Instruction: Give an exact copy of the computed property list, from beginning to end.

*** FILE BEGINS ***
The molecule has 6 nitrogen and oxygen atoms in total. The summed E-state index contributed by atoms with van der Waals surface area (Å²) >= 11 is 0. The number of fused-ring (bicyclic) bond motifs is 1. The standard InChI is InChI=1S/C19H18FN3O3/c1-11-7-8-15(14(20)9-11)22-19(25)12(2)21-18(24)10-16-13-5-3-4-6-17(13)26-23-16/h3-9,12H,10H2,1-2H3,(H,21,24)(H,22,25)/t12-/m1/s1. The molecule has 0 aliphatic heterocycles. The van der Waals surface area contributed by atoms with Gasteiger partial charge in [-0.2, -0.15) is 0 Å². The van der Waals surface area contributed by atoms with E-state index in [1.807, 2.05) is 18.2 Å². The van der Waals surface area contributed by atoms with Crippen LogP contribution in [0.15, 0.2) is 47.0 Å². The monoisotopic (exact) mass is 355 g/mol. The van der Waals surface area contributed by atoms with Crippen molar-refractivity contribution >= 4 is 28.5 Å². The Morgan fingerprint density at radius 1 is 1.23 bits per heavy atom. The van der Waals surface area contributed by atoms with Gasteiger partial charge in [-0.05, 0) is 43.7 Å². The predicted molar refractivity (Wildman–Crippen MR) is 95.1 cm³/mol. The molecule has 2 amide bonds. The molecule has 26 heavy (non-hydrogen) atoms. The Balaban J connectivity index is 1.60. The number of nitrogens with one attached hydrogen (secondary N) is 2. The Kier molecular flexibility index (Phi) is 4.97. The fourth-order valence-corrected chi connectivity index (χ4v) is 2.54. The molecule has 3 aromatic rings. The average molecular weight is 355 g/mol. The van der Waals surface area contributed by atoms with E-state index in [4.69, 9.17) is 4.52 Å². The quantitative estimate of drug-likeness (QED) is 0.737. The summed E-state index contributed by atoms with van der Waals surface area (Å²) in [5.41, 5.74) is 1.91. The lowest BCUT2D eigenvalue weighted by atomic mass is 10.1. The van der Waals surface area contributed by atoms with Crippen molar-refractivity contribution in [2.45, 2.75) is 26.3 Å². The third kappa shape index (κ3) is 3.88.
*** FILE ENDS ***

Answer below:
The molecule has 6 nitrogen and oxygen atoms in total. The summed E-state index contributed by atoms with van der Waals surface area (Å²) >= 11 is 0. The number of fused-ring (bicyclic) bond motifs is 1. The standard InChI is InChI=1S/C19H18FN3O3/c1-11-7-8-15(14(20)9-11)22-19(25)12(2)21-18(24)10-16-13-5-3-4-6-17(13)26-23-16/h3-9,12H,10H2,1-2H3,(H,21,24)(H,22,25)/t12-/m1/s1. The molecule has 0 aliphatic heterocycles. The van der Waals surface area contributed by atoms with Gasteiger partial charge in [-0.2, -0.15) is 0 Å². The van der Waals surface area contributed by atoms with E-state index in [1.807, 2.05) is 18.2 Å². The van der Waals surface area contributed by atoms with Crippen LogP contribution in [0.15, 0.2) is 47.0 Å². The monoisotopic (exact) mass is 355 g/mol. The van der Waals surface area contributed by atoms with Crippen molar-refractivity contribution >= 4 is 28.5 Å². The Morgan fingerprint density at radius 1 is 1.23 bits per heavy atom. The van der Waals surface area contributed by atoms with Gasteiger partial charge in [-0.05, 0) is 43.7 Å². The predicted molar refractivity (Wildman–Crippen MR) is 95.1 cm³/mol. The molecule has 2 amide bonds. The molecule has 26 heavy (non-hydrogen) atoms. The Balaban J connectivity index is 1.60. The number of nitrogens with one attached hydrogen (secondary N) is 2. The Kier molecular flexibility index (Phi) is 4.97. The fourth-order valence-corrected chi connectivity index (χ4v) is 2.54. The molecule has 3 aromatic rings. The average molecular weight is 355 g/mol. The van der Waals surface area contributed by atoms with E-state index in [4.69, 9.17) is 4.52 Å². The quantitative estimate of drug-likeness (QED) is 0.737. The summed E-state index contributed by atoms with van der Waals surface area (Å²) in [5.41, 5.74) is 1.91. The lowest BCUT2D eigenvalue weighted by atomic mass is 10.1. The van der Waals surface area contributed by atoms with Crippen molar-refractivity contribution in [2.45, 2.75) is 26.3 Å². The third kappa shape index (κ3) is 3.88.